Edwards’ backing of Rogers has churned up controversy. Four years ago, when there was another judicial vacancy, Ciaffone was also in the running. Then, she was endorsed by the Salem-Roanoke County Bar Association while the Roanoke Bar Association recommended Chris Clemens. Roanoke Valley legislators decided to appoint Clemens but signaled that Ciaffone was in line to get the next vacancy. Edwards and state Sen. David Suetterlein, R-Roanoke County, even took the unusual step of issuing a joint statement that said: “We believe that Judge Ciaffone will make an excellent Circuit Court Judge in the future and intend to support her candidacy for the next vacancy.” Edwards now says he doesn’t remember that statement, although it’s been there in black-and-white since it was first published in The Roanoke Times on Jan. 2, 2016.
We don’t know what’s going on behind the scenes, but here’s how it looks from the outside: Ciaffone has been a J&D judge since 2013; Rogers since 2014. Here’s a situation where the woman has more experience than the man. She’s been endorsed by both bar associations; he hasn’t been. Yet he’s in line to get the job. Some might say that’s the very definition of a “glass ceiling” and find it odd that Democrats appear poised to perpetuate such a barrier. There’s only been one woman to be a circuit court judge in Roanoke history — and she retired nearly twenty years ago.
Whatever the circumstances surrounding this judgeship, the more unusual thing here is how Virginia picks its judges. According to the Brennan Center of Justice, only two states have judges selected by the state legislature — Virginia and South Carolina. Most states elect their judges — 29, in fact. By law, 20 of those are “non-partisan” elections; the other nine allow for parties to nominate judicial candidates. Nine states — entirely in the Northeast — have their governors appoint judges. The remaining 11 states — mostly in the Midwest and Rocky Mountains — have hybrid systems. Typically those involve the governor picking a nominee recommended by a selection panel, sometimes pending confirmation by the state legislature. Is one system better than another? You could provoke a good philosophical argument for or against any of them. The argument for electing judges: Democracy! It’s a good thing! The argument against: Sometimes the right decision isn’t always a popular one. Do we want judges engaged in tawdry politics?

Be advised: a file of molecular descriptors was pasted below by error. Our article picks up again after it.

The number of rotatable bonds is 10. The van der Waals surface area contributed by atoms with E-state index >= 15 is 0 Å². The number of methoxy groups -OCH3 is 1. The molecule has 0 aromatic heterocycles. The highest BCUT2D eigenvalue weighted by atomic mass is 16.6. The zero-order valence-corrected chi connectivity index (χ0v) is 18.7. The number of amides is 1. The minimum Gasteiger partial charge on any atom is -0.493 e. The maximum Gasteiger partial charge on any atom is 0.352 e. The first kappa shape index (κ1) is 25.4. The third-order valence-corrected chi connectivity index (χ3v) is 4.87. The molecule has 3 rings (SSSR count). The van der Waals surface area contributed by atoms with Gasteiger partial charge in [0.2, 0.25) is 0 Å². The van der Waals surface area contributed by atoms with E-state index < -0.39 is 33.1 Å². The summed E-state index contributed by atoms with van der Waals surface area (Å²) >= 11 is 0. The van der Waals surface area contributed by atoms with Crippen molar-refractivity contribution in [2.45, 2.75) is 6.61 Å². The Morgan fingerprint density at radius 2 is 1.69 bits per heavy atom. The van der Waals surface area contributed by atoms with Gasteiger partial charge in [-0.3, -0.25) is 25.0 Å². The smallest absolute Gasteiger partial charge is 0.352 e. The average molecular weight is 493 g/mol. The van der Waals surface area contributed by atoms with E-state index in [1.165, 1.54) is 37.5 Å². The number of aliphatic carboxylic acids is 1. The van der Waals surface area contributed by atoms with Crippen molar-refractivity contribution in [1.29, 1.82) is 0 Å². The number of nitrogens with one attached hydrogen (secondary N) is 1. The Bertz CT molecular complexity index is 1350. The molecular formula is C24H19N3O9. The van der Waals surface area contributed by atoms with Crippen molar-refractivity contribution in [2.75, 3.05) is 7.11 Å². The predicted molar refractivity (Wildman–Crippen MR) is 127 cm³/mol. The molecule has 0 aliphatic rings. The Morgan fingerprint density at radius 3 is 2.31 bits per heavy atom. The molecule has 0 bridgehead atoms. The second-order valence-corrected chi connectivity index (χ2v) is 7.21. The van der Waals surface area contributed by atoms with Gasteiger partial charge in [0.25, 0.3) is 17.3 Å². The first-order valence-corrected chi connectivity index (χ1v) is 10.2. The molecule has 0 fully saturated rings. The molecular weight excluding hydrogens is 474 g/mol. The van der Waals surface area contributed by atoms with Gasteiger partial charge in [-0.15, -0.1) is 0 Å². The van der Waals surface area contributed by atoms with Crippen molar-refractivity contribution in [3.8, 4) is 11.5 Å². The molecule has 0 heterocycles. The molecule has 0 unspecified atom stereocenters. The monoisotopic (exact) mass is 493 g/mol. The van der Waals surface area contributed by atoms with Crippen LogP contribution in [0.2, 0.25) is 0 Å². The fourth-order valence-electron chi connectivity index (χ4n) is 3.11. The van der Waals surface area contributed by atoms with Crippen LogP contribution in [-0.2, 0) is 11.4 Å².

All we can say for certain is that when the General Assembly goes through the process of interviewing judicial candidates today, it’s a scene we’d only see in Columbia, South Carolina. We also can say this: Virginia has fewer female judges than most other states — 25%. The National Association of Women Judges says the national average is 34%. Only seven states have fewer female judges than Virginia — Arkansas, Alabama, Mississippi, Idaho, Tennessee, North Dakota and Wyoming. The state with the most female judges is Minnesota — 48%. Don’t blame Virginia’s system of judicial selection for the lack of women on the bench, though. In South Carolina, which has the same system, 42% of the judges are women, ranking the Palmetto State’s bench as one of the most diverse in the country. So why does Virginia rank so low? And will any of that change today?